• Summary
  • Contents
  • Subject index

How are the rise of design and neoliberalism connected? How does design change the way we operate as economic beings? What is the economic significance of design? Historically, design has been promoted for its ability to add value to products and services. In contemporary capitalism, however, it assumes a more central and more complex role. Design today is both influenced by, and actively shapes, our economic systems. This ground-breaking book shines a spotlight on how design has become embedded in political economies. It reveals the multiple ways in which design has emerged as a vital feature of neoliberal economic systems, from urban strategies to commercial processes to government policy-making. Drawing on a range of global examples, Guy Julier: • explains the economic processes of design • shows how design works to support financial systems • explores the relationship between design and intellectual property • discusses the role of design in the public sector • highlights the impact of design in informal and alternative economies • brings theory to life with case studies on home improvements, fast fashion, shopping centres and more. Economies of Design provides a thought-provoking new way of understanding and talking about the meanings of design in contemporary capitalism. It is an essential companion for students of design and the creative industries across the arts, humanities and social sciences.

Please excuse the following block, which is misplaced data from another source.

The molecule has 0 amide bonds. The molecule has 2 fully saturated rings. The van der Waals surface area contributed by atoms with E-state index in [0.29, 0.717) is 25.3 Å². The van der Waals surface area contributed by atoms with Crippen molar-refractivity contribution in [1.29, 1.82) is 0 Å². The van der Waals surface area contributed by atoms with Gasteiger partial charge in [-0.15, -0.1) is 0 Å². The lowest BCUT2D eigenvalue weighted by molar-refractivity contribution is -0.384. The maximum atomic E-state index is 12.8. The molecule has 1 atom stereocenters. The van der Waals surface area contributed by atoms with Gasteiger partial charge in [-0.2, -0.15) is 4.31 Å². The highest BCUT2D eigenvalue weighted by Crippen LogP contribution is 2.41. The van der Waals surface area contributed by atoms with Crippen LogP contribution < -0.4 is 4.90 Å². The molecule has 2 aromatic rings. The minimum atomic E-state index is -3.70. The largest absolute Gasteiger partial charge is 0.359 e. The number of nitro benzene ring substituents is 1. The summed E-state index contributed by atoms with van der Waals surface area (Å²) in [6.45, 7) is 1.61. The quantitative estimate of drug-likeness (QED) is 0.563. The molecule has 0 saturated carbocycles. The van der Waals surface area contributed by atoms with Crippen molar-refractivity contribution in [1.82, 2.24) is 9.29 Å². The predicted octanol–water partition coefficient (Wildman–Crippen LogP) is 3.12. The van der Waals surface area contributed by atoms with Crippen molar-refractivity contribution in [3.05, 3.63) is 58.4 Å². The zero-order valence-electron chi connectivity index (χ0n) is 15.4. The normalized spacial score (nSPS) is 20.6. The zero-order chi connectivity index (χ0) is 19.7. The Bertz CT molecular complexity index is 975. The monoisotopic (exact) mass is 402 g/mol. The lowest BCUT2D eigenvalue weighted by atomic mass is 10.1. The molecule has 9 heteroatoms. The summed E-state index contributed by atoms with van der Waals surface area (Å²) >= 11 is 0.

Design Culture and the Neoliberal Object
Design Culture and the Neoliberal Object

Is there such as a thing as a ‘neoliberal object’? How does design function to change the way we operate as economic beings? Chapter 2 begins by exploring shifts in consumer culture and design practice in the neoliberal age. It argues that a particular ‘design culture turn’ has taken place. This isn’t just about the growing pervasiveness of professionally designed goods and services. More generally, the domains of design, production and consumption have been brought into closer, more intense relationships. At the same time, particular design objects have been brought into being that change the ways we act in and feel about our economic lives.

It is tempting to think of the everyday ...

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